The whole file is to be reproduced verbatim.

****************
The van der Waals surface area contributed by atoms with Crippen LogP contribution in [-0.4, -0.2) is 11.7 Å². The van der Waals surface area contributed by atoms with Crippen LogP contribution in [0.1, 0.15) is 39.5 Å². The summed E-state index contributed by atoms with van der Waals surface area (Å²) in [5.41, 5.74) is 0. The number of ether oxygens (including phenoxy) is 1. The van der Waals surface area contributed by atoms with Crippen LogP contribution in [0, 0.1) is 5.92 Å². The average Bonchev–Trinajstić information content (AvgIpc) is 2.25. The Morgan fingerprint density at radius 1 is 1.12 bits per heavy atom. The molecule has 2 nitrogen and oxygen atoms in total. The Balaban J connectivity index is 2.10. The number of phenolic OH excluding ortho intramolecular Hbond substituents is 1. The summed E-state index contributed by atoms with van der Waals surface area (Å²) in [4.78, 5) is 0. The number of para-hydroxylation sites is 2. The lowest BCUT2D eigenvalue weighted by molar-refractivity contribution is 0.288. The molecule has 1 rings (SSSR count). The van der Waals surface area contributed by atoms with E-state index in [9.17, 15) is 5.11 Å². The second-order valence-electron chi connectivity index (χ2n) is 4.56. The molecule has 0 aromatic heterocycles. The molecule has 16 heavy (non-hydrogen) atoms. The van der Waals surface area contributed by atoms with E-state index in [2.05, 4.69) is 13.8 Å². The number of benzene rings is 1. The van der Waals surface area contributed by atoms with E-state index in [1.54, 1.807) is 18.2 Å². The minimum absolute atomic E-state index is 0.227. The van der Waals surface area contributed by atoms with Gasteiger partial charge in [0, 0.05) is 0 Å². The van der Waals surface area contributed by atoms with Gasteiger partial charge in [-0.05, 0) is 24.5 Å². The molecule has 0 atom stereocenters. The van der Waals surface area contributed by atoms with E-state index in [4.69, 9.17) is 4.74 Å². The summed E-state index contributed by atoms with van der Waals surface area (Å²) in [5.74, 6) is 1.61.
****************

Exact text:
The van der Waals surface area contributed by atoms with Crippen LogP contribution in [-0.4, -0.2) is 11.7 Å². The van der Waals surface area contributed by atoms with Crippen LogP contribution in [0.1, 0.15) is 39.5 Å². The summed E-state index contributed by atoms with van der Waals surface area (Å²) in [5.41, 5.74) is 0. The number of ether oxygens (including phenoxy) is 1. The van der Waals surface area contributed by atoms with Crippen LogP contribution in [0, 0.1) is 5.92 Å². The average Bonchev–Trinajstić information content (AvgIpc) is 2.25. The Morgan fingerprint density at radius 1 is 1.12 bits per heavy atom. The molecule has 2 nitrogen and oxygen atoms in total. The Balaban J connectivity index is 2.10. The number of phenolic OH excluding ortho intramolecular Hbond substituents is 1. The summed E-state index contributed by atoms with van der Waals surface area (Å²) in [4.78, 5) is 0. The number of para-hydroxylation sites is 2. The lowest BCUT2D eigenvalue weighted by molar-refractivity contribution is 0.288. The molecule has 1 rings (SSSR count). The van der Waals surface area contributed by atoms with E-state index in [9.17, 15) is 5.11 Å². The second-order valence-electron chi connectivity index (χ2n) is 4.56. The molecule has 0 aromatic heterocycles. The molecule has 16 heavy (non-hydrogen) atoms. The van der Waals surface area contributed by atoms with E-state index in [2.05, 4.69) is 13.8 Å². The number of benzene rings is 1. The van der Waals surface area contributed by atoms with E-state index in [1.54, 1.807) is 18.2 Å². The minimum absolute atomic E-state index is 0.227. The van der Waals surface area contributed by atoms with Gasteiger partial charge in [0, 0.05) is 0 Å². The van der Waals surface area contributed by atoms with Gasteiger partial charge in [-0.05, 0) is 24.5 Å². The molecule has 0 atom stereocenters. The van der Waals surface area contributed by atoms with E-state index in [4.69, 9.17) is 4.74 Å². The summed E-state index contributed by atoms with van der Waals surface area (Å²) in [5.74, 6) is 1.61.